So Sunday night's game with Miami was a great preview of what this Duke team is trying to be. The Hurricanes aren't great but they are athletic and tenacious on defense. The Blue Devils are clearly more skilled, but the gap between Duke and the rest of a weakened ACC isn't the gulf that it was with Irving. As Krzyzewski pointed out in his show, Seth Curry and others will have expanded roles now, on offense and on defense.

Nolan Smith remains a star, as he showed in Duke's 74-63 win in Cameron. Smith scored 28 points, but 13 game in a first-half stretch that was the difference in the game. Smith has a great 3-point shot, even from well behind the college arc, and he simply blew Miami out in that stretch.

But how Duke develops beyond the established pair of Smith and Kyle Singler will be fascinating. Curry looked overmatched on defense Sunday. Ryan Kelly from Raleigh looks much stronger than a year ago and could start to become more of a factor on offense. Same for Andre Dawkins. What's evolving is more of a halfcourt team that plays rugged defense and depends less on fast breaks.

That's not a bad formula at all - Duke rode it to a national title last year. But the Devils had three playmakers in 2010, with Jon Scheyer the third. Right now, it's Smith and Singler - and a player to be named with Irving on the bench.

Sunday, January 2, 2011

Saint Francis coach leaves Chapel Hill sounding like a Tar Heel fan

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Following North Carolina's 103-54 drubbing of his team, Saint Francis coach Don Friday sounds like a fan of the Tar Heels. He praised the way he and the team were treated off the court and even on the court. He said the Tar Heels have "classy kids" who'll knock you down and then help you up.

Saint Francis is a young team that had little chance to win but any time you score more than 100 points and win by almost 50, it's impressive. Coach Friday said Carolina just had too many bodies that wore them down with an aggressive, trapping defense.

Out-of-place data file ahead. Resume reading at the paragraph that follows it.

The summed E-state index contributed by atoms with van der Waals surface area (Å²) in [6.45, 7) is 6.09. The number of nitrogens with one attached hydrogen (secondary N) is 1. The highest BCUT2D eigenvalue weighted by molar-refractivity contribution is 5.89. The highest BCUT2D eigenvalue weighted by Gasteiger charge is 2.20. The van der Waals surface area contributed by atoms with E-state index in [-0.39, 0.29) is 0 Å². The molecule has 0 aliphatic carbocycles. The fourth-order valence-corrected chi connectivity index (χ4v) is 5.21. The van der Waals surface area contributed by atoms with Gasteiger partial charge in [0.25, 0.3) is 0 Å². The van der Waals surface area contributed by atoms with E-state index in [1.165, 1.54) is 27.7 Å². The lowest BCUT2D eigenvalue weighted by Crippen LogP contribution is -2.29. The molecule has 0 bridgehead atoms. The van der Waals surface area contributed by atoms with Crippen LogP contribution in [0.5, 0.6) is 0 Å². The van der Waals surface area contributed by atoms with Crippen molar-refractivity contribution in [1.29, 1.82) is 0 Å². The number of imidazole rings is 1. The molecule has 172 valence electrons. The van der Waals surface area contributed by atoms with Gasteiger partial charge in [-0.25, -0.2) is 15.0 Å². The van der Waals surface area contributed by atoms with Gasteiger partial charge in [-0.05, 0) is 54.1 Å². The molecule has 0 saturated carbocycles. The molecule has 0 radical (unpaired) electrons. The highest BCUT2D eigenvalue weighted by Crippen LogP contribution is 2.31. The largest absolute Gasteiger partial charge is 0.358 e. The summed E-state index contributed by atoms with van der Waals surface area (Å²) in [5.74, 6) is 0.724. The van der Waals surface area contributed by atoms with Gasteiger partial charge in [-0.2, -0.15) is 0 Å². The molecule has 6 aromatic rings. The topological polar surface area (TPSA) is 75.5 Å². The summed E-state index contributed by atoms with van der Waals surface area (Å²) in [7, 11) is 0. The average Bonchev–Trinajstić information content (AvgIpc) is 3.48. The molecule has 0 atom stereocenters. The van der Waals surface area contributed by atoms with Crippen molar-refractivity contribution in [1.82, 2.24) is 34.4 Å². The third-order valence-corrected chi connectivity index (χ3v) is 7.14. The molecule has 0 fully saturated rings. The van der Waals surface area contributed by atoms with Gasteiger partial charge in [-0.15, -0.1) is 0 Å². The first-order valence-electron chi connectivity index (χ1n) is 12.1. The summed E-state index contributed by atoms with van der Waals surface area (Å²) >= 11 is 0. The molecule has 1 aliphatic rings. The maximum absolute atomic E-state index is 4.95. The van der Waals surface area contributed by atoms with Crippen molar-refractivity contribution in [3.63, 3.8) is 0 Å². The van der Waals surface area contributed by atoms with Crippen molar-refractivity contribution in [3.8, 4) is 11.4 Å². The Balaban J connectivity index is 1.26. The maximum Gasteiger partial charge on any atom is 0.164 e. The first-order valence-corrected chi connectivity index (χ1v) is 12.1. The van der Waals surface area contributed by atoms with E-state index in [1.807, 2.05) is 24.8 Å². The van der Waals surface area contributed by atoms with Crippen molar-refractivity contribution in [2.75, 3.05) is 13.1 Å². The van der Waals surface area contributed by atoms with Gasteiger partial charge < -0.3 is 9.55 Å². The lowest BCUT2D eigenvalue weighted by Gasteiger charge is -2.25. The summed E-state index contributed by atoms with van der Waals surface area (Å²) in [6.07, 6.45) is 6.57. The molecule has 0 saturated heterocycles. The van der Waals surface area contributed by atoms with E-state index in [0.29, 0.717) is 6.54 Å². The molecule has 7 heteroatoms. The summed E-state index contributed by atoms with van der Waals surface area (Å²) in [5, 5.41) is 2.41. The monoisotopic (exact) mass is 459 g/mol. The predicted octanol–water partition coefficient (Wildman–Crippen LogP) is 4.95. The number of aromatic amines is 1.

Without any air of cockiness, UNC coach Roy Williams matter of factly summed it when he said, "we're more gifted than these guys are."

Eight Tar Heels scored in double figures. John Henson and Dexter Strickland led the balanced scoring with 13 points. Reggie Bullock and Leslie McDonald dropped in 12 points, Zeller had 11 and Justin Knox, Larry Drew II and Harrison Barnes added 10.

For more on the Saint Francis game, please click here.

With Smith back, N.C. State faces fascinating ACC run

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The return of Tracy Smith sets up a conference stretch for N.C. State that will be among the most interesting in recent memory.

That the Wolfpack played poorly without Smith is undeniable. State was 6-4 with the  senior forward on the sidelines, and coach Sidney Lowe constantly talked about how losing Smith slowed the team's progress. Smith was terrific Saturday in his return getting 16 points in State's 76-54 win over San Diego.

The Pack has Elon Wednesday in Greensboro and then the steady run of ACC games begin. First up is Wake Forest in Raleigh, followed by games at Boston College and Florida State and home to Duke. This run will be an enormous test for Lowe, who has to integrate Smith back into a young team. And State enters the new year with its rotation undetermined.

For example, who is the point guard? Senior Javy Gonzalez remains the starter, but he played only 18 minutes Saturday and contributed four points and two assists. Gonzalez is nothing more than a backup on a good ACC team, but Lowe has stayed with him so far. That leaves Ryan Harrow coming off the bench, and he had 21 minutes and 12 points Saturday. Sure, that's lesser competition - what can he do against Duke? Or more significantly, what will he do against mid-level ACC teams like Boston College?

Assuming Smith is fully healthy, Lowe has to create a consistent playing rotation, and fast. This is still a team trying to figure out its parts. State appears to have the talent to be an upper echelon ACC team, especially in such a down year. But a poor ACC performance would be disastrous for State, which has yet to make the NCAA Tournament under Lowe.